Date: Wed, 23 Feb 2000 13:17:31 +0100 From: Robert Brown <rjbnopsamnetNOSPAM.se> Subject: Re: 9-3 seand snow?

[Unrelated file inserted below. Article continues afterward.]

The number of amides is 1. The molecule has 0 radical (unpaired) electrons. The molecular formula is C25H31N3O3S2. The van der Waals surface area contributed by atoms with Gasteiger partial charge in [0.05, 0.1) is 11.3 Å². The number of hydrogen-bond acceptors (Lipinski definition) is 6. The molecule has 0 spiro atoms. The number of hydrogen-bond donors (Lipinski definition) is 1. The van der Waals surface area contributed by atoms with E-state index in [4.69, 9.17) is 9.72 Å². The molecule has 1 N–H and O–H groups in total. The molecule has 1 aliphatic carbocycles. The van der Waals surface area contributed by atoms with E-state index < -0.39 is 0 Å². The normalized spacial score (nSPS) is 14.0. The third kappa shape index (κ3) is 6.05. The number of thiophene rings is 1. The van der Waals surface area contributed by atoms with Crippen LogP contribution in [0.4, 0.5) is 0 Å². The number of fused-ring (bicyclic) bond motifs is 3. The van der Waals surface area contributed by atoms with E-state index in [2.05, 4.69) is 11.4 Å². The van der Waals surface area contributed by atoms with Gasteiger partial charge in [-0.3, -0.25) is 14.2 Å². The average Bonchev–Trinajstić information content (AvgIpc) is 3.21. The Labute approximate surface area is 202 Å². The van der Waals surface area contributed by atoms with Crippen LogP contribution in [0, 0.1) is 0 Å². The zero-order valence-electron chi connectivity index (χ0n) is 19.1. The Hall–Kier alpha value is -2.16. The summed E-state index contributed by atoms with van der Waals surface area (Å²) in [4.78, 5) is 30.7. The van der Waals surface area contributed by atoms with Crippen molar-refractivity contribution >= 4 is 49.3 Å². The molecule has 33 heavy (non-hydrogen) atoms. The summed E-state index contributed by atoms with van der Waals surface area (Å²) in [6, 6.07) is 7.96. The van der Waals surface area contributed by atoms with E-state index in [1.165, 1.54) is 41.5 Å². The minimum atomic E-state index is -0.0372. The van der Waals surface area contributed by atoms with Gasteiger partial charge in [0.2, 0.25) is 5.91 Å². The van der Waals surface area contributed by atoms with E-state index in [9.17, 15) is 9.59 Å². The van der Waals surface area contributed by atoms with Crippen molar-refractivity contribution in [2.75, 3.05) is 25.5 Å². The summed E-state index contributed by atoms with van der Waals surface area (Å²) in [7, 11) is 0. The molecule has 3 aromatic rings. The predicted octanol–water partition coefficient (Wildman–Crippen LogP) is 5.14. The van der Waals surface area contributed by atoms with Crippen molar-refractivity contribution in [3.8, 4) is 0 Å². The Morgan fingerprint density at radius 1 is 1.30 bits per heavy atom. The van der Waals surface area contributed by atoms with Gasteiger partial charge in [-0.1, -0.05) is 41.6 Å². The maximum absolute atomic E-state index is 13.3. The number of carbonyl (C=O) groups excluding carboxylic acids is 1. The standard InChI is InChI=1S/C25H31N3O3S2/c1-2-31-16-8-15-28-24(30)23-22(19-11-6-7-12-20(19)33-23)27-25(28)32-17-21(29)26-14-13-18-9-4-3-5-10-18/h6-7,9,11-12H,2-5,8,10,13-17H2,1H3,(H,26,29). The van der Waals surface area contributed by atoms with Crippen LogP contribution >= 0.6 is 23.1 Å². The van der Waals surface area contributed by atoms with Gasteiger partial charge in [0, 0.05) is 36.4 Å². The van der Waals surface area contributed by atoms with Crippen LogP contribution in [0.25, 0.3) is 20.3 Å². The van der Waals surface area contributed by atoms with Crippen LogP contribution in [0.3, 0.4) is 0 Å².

Yup - I second John's and Four Weis' opinions on this one. I think that anyone that uses summer tyres in the cold, ice, or snow is putting all fellow motorists at risk. Last winter, we had a number of very nasty head-on collisions over here, with many deaths. In many cases this was due to not using winter tyres, or using winter tyres that had gone hard (i.e. tyres that were more than 4-5 years old). As a result, the gov't passed a law that demands winter tyre use (studded or unstudded) whenever winter conditions exist. Seems to have done the trick - fewer fatalities this season. The tyre retailers raked in tons of money this year because of this law too ;-) Yes, winter tyres seem to have worse grip on tarmac than summer tyres, but that's a small price to pay IMNSHO. While I'm carping on here, I might just mention that narrow winter tyres seem to be most popular here (e.g. 185/65 on 15), since they tend to push down through slush and make better contact with the road. Wide tyres cannot achieve the same contact pressure so while they may look cool, you slide around too much. I recall another reader posting something about this 3 weeks ago. Another advantage with narrow high-profile tyres in the winter is that they flex a lot, so it takes a bit longer before you break grip, though it feels as if you're driving on a waterbed <grin> Look at the rally drivers - in winter conditions they use very thin tyres (should I guess 165-185mm?) and massive studs. Robert, Gothenburg (though no snow at the moment) elna morin wrote: > I too was concerned about the stock Michelins in the snow. I picked up a > set of Blizzaks and find they work great. I have had the car out in 6 > inches of snow with no problems. Definite improvement over the all-seasons > I was using on my Acura. I picked up mine from Tire Rack along with a set > of rims. The tires are a little small (185-65R15s) for dry but they do work > well in snow. In the past, I found Michelins were about the worst tire in > the snow so I installed my snows before the first snow fall. They do hurt > the dry performance so take it easy on your first drive. This is especially > true before the mold release works its way out. > > John Morin > e.morinnopsamdnet.att.net > Phil Eigner wrote in message <38B1962A.A88FDE9Cnopsams.com>... > >I'm very dissappointed in how my brand new 9-3 SE handles in the snow > >(performance tires). The salesman said snow tires were not neccessary, > >now he is pushing Gisleved tires? Will they make a big difference? Any > >recommends?